Once the experimental work had started, two-thirds of the protocols had to be modified to allow the experiments to be carried out. Again, this stage of the project took longer and cost more than expected, and in the end the project team could only repeat 50 experiments from 23 papers: the results of these experiments are reported in an aggregated article. The clear message that emerges here is that the communication of methods and results needs to be improved.

So how reproducible were the 50 experiments the team managed to repeat? As explained in a meta-analysis that combines data from all replications, there are a number of different answers to this question. One reason for this is that many experiments involved measuring more than one effect (such as measuring the influence of an intervention on both tumor burden and overall survival). Indeed, the 50 experiments involved a total of 158 effects. In addition, these effects could be positive effects or no effects. Additionally, some of the original articles reported effects in terms of numerical values, while others relied on images.

The team used seven criteria to assess replicability, although some were not suitable for assessing all effects (eg, some only worked for positive effects, or when numerical values ​​were available). One endpoint compared effect sizes for positive effects: this revealed that the median effect size in replications was 85% smaller than in the original experiments; in addition, the effect size in replication was smaller than the original 92% of the time. The other criteria were binary – replication was either successful or unsuccessful – and five of these could be used for positive and zero effects when effect sizes were reported as numeric values. For positive effects, 40% of replications were successful on three or more of these criteria, and this figure rose to 80% for zero effects.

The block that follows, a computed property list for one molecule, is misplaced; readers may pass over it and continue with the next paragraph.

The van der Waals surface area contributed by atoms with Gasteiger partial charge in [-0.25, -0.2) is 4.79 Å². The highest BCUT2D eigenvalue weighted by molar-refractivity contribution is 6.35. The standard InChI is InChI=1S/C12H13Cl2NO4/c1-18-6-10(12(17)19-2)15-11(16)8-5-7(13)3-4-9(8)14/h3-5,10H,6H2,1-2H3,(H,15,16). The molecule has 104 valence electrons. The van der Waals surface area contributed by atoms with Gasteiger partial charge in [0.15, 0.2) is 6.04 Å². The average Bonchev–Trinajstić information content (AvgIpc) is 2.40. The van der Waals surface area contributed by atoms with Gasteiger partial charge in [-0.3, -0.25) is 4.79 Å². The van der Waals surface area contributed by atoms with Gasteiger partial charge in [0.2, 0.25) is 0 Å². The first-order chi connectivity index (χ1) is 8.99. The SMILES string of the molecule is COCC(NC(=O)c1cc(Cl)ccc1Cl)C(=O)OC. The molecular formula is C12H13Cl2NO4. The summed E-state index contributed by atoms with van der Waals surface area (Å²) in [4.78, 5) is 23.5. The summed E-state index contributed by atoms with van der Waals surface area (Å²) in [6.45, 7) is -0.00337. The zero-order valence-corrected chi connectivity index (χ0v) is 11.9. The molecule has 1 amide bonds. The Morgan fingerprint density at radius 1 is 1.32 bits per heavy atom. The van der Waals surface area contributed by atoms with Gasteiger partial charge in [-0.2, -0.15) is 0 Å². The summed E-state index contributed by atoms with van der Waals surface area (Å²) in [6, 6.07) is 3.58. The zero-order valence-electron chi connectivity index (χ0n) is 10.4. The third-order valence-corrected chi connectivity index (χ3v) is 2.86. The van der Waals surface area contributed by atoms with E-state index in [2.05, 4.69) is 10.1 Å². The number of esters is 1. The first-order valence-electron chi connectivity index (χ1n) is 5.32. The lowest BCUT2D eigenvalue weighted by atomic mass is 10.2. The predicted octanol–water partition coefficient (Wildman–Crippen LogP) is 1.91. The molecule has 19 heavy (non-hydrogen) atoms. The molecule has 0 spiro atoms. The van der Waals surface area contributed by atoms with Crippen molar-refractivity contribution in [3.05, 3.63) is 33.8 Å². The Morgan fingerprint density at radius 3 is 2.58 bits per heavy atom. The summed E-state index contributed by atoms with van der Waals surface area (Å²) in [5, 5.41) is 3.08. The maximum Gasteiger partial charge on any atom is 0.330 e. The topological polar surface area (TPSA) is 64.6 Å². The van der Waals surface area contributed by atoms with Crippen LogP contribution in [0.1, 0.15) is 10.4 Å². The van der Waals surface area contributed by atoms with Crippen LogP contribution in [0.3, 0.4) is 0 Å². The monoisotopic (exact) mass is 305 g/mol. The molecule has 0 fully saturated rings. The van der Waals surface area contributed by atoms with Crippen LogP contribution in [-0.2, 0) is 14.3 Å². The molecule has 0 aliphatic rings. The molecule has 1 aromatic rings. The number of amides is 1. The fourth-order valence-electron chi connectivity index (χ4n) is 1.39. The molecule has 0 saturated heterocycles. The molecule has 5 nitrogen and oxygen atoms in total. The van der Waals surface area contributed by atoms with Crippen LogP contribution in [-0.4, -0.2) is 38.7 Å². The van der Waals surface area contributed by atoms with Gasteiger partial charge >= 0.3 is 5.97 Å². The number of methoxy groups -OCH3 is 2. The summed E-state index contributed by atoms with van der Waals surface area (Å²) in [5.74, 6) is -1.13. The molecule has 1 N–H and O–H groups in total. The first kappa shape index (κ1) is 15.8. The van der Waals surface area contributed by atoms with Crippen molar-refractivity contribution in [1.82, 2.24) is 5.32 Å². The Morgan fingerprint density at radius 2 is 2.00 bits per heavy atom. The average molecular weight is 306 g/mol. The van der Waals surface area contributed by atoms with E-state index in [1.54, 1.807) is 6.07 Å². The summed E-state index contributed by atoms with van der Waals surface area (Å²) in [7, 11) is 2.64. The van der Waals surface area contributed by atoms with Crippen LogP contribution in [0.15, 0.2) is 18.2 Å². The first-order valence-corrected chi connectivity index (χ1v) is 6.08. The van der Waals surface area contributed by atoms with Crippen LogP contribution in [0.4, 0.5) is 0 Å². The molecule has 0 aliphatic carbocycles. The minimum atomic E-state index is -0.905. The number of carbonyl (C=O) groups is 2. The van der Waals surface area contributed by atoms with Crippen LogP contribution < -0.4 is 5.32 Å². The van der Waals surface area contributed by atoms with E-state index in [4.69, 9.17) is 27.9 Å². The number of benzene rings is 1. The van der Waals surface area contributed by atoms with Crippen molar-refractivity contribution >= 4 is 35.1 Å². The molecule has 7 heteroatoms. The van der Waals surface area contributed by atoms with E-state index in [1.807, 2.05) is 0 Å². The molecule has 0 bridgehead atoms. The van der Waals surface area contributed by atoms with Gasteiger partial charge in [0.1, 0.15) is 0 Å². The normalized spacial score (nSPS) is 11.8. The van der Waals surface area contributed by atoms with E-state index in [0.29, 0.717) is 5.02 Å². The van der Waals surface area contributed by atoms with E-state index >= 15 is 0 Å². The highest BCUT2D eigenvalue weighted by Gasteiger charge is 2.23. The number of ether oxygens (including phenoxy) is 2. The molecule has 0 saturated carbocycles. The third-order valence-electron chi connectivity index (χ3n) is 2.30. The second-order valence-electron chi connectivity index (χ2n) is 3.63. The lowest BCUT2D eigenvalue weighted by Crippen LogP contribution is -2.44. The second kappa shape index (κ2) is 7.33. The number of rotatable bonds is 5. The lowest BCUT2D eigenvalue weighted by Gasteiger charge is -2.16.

In a separate article, Patrick Kane and Jonathan Kimmelman (who were not part of the RPCB) take a step back and discuss some of the scientific, ethical and political implications of the project. They compare basic and preclinical cancer biology research to a “diagnostic machine” that is used to decide which clinical hypotheses should be made (including which should be subjected to clinical trials). While the RPCB results may be “concerning,” Kane and Kimmelman argue that more work is needed to better understand the performance of the diagnostic machine.

And more work is underway on many fronts. National projects to explore various aspects of reproducibility are underway in several countries, including Brazil, Germany and the Netherlands. National reproducibility networks have also been set up in Germany and the United Kingdom.

The purpose of the RPCB was not to find faulty or faulty documents, and a failure of the team to reproduce an experiment does not mean that the original was fake (and, similarly, a successful replication does not guarantee that the ‘original was correct – the original and the replication may be wrong). However, the results of the project should give the biomedical research company food for thought. Reviews have encouraged more comprehensive reporting of methods and results in recent years, but there is still room for improvement, especially when it comes to making data and code freely available. Many studies would benefit from more input from statistical experts, ideally before data collection, and pre-registration should help reduce bias and increase rigor in certain types of studies.

Increased preprinting will also be useful for most articles by increasing both readership and scrutiny, and by making new results available sooner. Finally, a greater emphasis on rigorous, as opposed to eye-catching, science by researchers, institutions, funders and journals would benefit everyone.

Peter Rodgers and Andy Collings are editor-in-chief and editor-in-chief of eLife.

This article was first published by eLife and was republished here under a CC BY license.